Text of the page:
The action bar’s default keybinds are 1-5 and shift 1-5 making every slot easy to reach on default settings. You also get an action bar for combat which is completely separate from the bar you use for exploration. And maybe my favorite thing, with a torch equipped you can click the Z button and your character will begin holding the torch. You can do any action while holding it, making crafting 1000 torches to go mining a thing of the past.
Combat is where Polished Games hit their first major challenge. It’s not terrible, you have a weapon, a block, and some abilities from your talents which try and mix things up. But it doesn’t really work as well as the rest of their tweaks. The game has a paper doll animation style which makes take a bit of adjusting to. It’s a marginal improvement to the genre.
What’s Planned for Realms of Magic
The estimate currently given for RoM’s full release is 2-3 years. There is a city building and management system planned, additional talent trees, professions, items, enemies, and areas. The folks at Polished Games seem to be dedicated to the project. I have faith they’ll complete the game at some point but, who knows? Early Access is a fickle beast. Anything can happen in three years.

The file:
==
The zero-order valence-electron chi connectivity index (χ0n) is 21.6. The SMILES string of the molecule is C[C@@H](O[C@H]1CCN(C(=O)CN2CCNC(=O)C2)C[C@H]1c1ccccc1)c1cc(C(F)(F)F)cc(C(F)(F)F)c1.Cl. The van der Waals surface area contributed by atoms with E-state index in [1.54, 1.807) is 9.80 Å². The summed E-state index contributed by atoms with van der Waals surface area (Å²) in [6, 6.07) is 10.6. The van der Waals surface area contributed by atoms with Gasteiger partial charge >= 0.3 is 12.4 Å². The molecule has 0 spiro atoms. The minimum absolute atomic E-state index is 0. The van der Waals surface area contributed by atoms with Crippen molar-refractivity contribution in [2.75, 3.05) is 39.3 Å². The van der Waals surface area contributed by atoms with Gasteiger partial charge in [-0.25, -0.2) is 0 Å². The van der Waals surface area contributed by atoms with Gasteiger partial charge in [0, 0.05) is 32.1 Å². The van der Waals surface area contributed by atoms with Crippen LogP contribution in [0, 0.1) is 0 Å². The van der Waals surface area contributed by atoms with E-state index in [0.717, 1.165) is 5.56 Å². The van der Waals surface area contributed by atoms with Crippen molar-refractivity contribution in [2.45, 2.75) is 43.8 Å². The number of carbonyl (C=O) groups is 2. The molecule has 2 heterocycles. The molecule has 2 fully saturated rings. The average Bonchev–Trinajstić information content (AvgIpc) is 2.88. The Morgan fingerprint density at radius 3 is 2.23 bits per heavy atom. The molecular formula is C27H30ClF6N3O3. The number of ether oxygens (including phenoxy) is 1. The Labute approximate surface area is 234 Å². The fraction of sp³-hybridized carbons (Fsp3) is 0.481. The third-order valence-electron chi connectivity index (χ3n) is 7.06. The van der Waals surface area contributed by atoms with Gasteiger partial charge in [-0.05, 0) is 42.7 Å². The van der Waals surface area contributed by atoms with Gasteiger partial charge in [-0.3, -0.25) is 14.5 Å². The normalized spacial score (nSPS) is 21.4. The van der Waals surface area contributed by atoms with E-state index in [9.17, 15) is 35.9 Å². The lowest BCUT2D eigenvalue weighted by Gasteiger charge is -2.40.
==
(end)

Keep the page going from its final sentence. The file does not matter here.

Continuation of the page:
I had fun with Realms of Magic. It worked decently enough, the music and visual style were pleasant, and the game had clear intention and direction for a game in early alpha. There’s plenty of content currently available for a short, satisfying jaunt but obviously not a lot of depth. There’s a solid base here and building on the concepts already laid out will result in a good game. The planned base building and town management system, storylines, and involving the other races will get Realms of Magic 9/10ths of the way there. Aside from that there are some smaller fundamentals that need fine-tuning. There’s no auto sorting for the inventory for example but Polished Games has shown great attention to detail so far. I’m excited to watch this game grow and change over the next few years.